• Ryan Woolf


Recently, we have been discussing the Spartan 36 Solutions Leadership Principles: Competence, Initiative, Purpose, and Integrity. These principles make up the foundation of good leadership and serve as a leader’s guidepost. This week, we will take a more in-depth look at the second Spartan 36 Solutions Leadership Principle, initiative.

"In case of doubt, attack." - General George S. Patton.

Initiative is the single most differentiating factor of greatness. We rarely celebrate, or even know of, the second person to accomplish a great task. Who was the second person to break the sound barrier in level flight after "Chuck" Yeager? Who led the second expedition to summit Mount Everest after Sir Edmund Hillary? And, who was next African American to take the field after Jackie Robinson? There is no doubt that the second person to do all of these things accomplished what were once insurmountable tasks. However, the reason the number 42 was retired from all of baseball was because Robinson was the first. Yeager, Hillary, and Robinson are all household names because, in part, of their initiative.

It is hard to find a historical leader with more initiative than General George S. Patton. We get our first glimpse into Patton’s initiative in 1916 when he joined General “Black Jack” Pershing in the hunt for Pancho Villa in Mexico. (Then) Lieutenant Patton cornered Villa’s bodyguard and some of his fighters in a hacienda. Patton quickly maneuvered on the hacienda, the former Olympian jumped the walls, and returned fire killing two of Villa’s men. When he returned to his camp with the two bandits strapped to the top of his car, Pershing remarked, “This Patton boy – he’s a real fighter.”

General Patton was famously frustrated by what he perceived as a lack of initiative by senior allied commanders throughout the Second World War. During the campaign across Northern Africa, Patton relieved the 1st Armored Division commander for not pushing the initiative against a smaller German armored force. During Operation Husky General Patton was irate with his supporting role to Field Marshal Montgomery’s British army. When Montgomery’s forces became mired in the muck and muddy roads, Patton seized the opportunity to take Messina from the Italian and German forces himself.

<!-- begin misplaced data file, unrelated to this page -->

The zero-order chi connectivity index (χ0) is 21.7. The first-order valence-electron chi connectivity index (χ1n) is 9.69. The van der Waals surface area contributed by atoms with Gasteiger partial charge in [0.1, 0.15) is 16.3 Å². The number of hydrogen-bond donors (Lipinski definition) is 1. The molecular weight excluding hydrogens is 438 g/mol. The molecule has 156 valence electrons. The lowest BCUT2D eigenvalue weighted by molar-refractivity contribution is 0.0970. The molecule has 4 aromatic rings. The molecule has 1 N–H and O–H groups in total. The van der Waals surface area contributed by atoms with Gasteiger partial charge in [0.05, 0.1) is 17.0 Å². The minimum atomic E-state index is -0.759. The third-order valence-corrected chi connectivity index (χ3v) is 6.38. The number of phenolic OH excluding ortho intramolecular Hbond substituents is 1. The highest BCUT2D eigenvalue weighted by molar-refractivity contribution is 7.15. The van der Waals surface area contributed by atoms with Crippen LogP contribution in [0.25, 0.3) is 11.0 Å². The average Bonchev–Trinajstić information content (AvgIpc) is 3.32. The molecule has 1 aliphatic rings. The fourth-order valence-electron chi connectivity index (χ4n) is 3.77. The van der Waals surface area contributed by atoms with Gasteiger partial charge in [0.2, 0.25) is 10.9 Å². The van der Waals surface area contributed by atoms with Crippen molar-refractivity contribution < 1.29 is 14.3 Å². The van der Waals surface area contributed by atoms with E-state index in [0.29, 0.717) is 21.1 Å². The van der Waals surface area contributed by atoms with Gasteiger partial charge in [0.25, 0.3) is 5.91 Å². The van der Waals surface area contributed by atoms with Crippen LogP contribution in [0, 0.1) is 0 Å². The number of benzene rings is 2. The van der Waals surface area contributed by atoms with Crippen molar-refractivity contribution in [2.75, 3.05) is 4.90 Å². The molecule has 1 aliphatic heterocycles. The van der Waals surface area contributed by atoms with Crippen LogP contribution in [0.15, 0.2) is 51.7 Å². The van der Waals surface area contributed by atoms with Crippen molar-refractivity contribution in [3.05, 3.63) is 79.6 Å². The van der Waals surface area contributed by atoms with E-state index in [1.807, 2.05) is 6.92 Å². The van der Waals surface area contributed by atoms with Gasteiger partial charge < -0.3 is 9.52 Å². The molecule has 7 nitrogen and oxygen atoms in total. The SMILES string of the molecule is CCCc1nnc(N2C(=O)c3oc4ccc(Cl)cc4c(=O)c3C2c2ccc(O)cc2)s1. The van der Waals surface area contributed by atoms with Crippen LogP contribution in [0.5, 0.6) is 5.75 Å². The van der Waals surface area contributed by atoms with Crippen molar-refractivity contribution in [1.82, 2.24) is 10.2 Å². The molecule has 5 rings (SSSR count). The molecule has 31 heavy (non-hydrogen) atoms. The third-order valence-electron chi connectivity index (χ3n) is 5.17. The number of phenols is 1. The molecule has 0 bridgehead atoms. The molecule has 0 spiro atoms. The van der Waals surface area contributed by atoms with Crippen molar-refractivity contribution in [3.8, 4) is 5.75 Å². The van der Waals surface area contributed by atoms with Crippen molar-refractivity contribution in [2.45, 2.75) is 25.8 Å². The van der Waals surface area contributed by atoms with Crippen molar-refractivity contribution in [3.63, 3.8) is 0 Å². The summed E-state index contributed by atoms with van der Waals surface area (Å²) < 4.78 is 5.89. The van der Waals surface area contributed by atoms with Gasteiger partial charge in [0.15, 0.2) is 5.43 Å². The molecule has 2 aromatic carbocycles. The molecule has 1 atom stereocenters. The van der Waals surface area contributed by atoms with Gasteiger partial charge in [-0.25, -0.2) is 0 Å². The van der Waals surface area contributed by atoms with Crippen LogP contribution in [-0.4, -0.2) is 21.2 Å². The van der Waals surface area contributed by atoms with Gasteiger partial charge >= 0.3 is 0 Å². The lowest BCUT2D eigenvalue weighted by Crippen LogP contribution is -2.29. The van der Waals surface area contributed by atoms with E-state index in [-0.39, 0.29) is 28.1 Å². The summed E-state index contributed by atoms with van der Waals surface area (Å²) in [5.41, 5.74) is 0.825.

In December of 1944 Patton’s initiative was on full display at a conference of the Allied senior commanders on the European front. The conference was called as a reaction to the German offensive that would become the Battle of the Bulge. When the Supreme Allied Commander, General Dwight D. Eisenhower, asked Patton how quickly he could commence a counterattack, Patton replied, “As soon as you are through with me…. I will be in Bastogne before Christmas” (only six days away). Patton’s bravado was not without merit. Prior to leaving for the conference he ordered his staff to draw up plans for the attack and had only to pick up the phone and deliver the coded message, “Play Ball.” On December 26th, Patton’s forced reached Bastogne.

Patton’s initiative is the reason behind his successes in combat. Throughout World War II Patton’s commands were placed in supporting roles to the Allied main effort. Despite this, General Patton continued to seize opportunities to launch bold attacks and to press the German forces. When other commanders hesitated, Patton attacked. Because of this, General Patton’s supporting roles ended with him as the victorious commander. Initiative is the greatest lesson we can learn from General George S. Patton.

#Initiative #Principles #Leadership

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